IFComp 2011: Keepsake

Spoilers follow the break.

All Roads lite: the player character is a temporally-maladjusted killer, and the goal is not so much to reach the game’s ending as to figure out what the heck is really going on.

The game starts in the aftermath of a murder. You’re told that your motive was revenge, but really, the details are so irrelevant that you never even learn the victim’s name. The real meat of the game starts when you’re out on the street and notice a man standing next to his own corpse. I thought for sure that I had hit a bug at that point, and that I wasn’t supposed to be seeing both of those things at once, but the game dispelled this notion pretty quickly by referring to them both in a single sentence. So good job there. It’s all too easy to lose the player’s trust when portraying something weird or surreal, but the author here was smart enough to understand where extra clarification is needed.

Two more duplicated persons appear before you reach home. In all cases, one of them disappears before you leave; which one depends on your actions. You might start to form a theory about what’s going on, but before you can confirm or act on it, the game ends and spells everything out in a lengthy epilogue — one that’s about as long as the game that preceded it, in fact. And now, I’m going to spell everything out too, because it’s difficult to comment on otherwise.

The whole idea is that you’re experiencing the events before the murder in reverse. This isn’t quite the same as time simply running backward; spoken words, for example, are intelligible, if enigmatic. The epilogue shows the same events forward. And it really is the same events: if you perform actions slightly differently, or in a different order (not often possible; the game is pretty linear), this is reflected in the forward version. Hooray for thoroughness of implementation. The duplicated persons represent alternatives. They’re people whose immediate situation could go either of two ways depending on your actions, so until you reach the moment where you perform those actions, both potentialities are present. Mind you, this means that the version of the person remaining after you determine the outcome isn’t either of the alternatives, but rather, the state of the person before you act. If, forward, they started off in an unhappy state, the act of stopping to help them, played backward, will unhelp them, erasing the happy version from the world and leaving just the unhappy one, which seems weirdly callous until you’ve got it all figured out.

I like the conceit here, which has a good riddle quality, but I feel like it has more potential than this game displays. Steve Meretzky managed to make an entire chapter of Spellcasting 101 about time-reversed actions, and he didn’t even have the concept of alternatives to play with. Keepsake is less than a chapter; it’s essentially a proof of concept, and doesn’t explore that concept in a great deal of depth.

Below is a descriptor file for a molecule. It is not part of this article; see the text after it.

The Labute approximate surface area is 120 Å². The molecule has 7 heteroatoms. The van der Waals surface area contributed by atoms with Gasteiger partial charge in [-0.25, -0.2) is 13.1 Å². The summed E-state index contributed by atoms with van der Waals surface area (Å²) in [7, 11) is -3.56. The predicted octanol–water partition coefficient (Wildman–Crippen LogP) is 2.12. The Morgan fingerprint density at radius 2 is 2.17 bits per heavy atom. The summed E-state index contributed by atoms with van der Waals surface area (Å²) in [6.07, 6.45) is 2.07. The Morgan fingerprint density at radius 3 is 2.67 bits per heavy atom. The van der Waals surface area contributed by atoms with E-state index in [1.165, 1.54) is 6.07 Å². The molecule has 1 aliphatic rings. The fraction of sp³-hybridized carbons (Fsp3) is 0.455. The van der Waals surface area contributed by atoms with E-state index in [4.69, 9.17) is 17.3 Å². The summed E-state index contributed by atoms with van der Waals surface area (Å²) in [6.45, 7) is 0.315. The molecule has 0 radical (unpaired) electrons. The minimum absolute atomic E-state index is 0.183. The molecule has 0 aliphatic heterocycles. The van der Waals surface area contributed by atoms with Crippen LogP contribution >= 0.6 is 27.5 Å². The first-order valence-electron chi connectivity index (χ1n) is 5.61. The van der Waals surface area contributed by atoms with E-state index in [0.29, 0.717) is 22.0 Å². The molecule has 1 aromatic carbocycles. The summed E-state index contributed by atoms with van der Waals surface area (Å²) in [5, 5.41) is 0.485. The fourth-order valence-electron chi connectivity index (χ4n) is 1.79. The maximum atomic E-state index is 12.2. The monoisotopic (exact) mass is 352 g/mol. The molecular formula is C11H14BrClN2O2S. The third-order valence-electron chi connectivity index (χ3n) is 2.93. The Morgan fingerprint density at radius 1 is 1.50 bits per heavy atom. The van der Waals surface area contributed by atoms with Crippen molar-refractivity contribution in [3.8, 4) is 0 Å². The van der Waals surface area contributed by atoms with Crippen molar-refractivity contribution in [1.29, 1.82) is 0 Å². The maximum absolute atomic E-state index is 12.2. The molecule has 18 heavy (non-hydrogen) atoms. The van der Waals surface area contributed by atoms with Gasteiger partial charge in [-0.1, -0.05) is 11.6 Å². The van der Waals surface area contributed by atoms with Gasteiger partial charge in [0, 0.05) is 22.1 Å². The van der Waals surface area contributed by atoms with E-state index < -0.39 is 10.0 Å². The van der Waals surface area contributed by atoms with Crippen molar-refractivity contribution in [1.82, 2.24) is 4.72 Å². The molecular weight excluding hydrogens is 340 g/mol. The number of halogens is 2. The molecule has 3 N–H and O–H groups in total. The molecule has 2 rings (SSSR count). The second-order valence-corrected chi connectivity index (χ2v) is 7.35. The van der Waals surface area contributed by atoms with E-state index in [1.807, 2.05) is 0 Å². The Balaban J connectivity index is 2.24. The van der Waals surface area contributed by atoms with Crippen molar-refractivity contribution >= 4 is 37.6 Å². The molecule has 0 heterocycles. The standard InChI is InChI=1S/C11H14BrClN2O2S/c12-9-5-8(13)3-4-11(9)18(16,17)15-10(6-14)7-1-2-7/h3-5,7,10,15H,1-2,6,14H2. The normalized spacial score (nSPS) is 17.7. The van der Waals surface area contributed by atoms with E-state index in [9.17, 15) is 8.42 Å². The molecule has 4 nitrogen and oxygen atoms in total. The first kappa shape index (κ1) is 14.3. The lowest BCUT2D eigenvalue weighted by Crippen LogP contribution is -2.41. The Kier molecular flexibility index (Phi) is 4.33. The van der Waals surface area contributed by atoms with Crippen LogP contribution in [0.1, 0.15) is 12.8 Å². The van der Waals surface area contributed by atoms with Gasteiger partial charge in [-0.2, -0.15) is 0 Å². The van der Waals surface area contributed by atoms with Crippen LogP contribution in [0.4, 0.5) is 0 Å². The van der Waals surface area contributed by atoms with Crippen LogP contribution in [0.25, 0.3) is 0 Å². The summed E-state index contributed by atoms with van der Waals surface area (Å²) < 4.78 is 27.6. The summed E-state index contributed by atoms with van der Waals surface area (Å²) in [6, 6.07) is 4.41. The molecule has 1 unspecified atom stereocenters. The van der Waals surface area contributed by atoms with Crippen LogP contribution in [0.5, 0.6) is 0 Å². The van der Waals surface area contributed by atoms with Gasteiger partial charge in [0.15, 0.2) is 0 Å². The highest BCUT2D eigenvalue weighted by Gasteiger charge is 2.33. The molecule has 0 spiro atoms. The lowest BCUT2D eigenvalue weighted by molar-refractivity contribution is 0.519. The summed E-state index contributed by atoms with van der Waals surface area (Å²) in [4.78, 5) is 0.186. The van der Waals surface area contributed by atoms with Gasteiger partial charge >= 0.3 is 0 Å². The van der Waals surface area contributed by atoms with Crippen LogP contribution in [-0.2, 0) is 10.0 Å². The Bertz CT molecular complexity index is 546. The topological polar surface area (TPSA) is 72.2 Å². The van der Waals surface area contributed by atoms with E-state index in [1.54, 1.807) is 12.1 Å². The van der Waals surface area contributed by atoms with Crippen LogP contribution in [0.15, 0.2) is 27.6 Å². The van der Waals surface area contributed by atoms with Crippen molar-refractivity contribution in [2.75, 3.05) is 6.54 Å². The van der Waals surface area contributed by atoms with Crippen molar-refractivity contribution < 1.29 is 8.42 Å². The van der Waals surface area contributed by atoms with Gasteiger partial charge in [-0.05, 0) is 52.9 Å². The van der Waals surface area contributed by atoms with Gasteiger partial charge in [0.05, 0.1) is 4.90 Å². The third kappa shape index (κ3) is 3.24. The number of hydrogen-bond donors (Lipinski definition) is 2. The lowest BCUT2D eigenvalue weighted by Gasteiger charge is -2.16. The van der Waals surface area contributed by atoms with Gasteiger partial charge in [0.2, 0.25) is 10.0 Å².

4 Comments so far

  1. matt w on 14 Oct 2011

    Does your first sentence mean that you understand what is going on in All Roads? If so, can you explain it?

    Also, were you able to choose which person disappears for anyone but the Fixer? I found myself unable to find a way to make the unhappy old man or unhappy girl disappear.

  2. Carl Muckenhoupt on 14 Oct 2011

    I understand more or less what was going on in All Roads, although I understood it better ten years ago when it was fresher in my mind. I posted a couple of attempts at explaining it to Usenet at the time:
    basic high-level explanation
    some answers to specific questions

    And yes, I was able to make all of the alternative people real. All you have to do to eliminate the unhappy alternatives is to help them with their problems, bearing in mind that you’re doing it backward. Helping the girl means retrieving the stuck basketball and giving it to her, so doing it backwards means taking the basketball from the unhappy version and putting it up where it’s stuck. The old man’s cane works the same way. However, note that, as described above, when you’re going backwards in time, you’ll only see the outcome of your actions briefly. After that, you’re in the time before you intervened, and the person will be in the state they were in before you helped, which is to say, unhappy. Just as the Fixer goes back to being alive right after you shoot him.

  3. Carl Muckenhoupt on 15 Oct 2011

    Hm. Going over it again, it looks like my description of what happens with the alternatives is wrong. Regardless of whether you help the old man or not, it’s the smiling version that vanishes, even though it would make a little more sense for the angry one to vanish and the smiling one to become angry.

  4. matt w on 16 Oct 2011

    About Keepsake: OK, that’s mostly what I found. I did think that the metaphysics of what happened with the Fixer weren’t entirely consistent with the others. Though in a piece like this the immediate/mid-term impact is probably more important than the fridge-logic metaphysics.

    All Roads: Excellent, thank you. I had intuited the body-hopping bit, but maybe not the traveling through time bit, and I certainly hadn’t worked out how it works (for instance, I thought the PC was a hired assassin who works by possessing people). I’ll have to play again with your first post in mind and see if I can piece it together.

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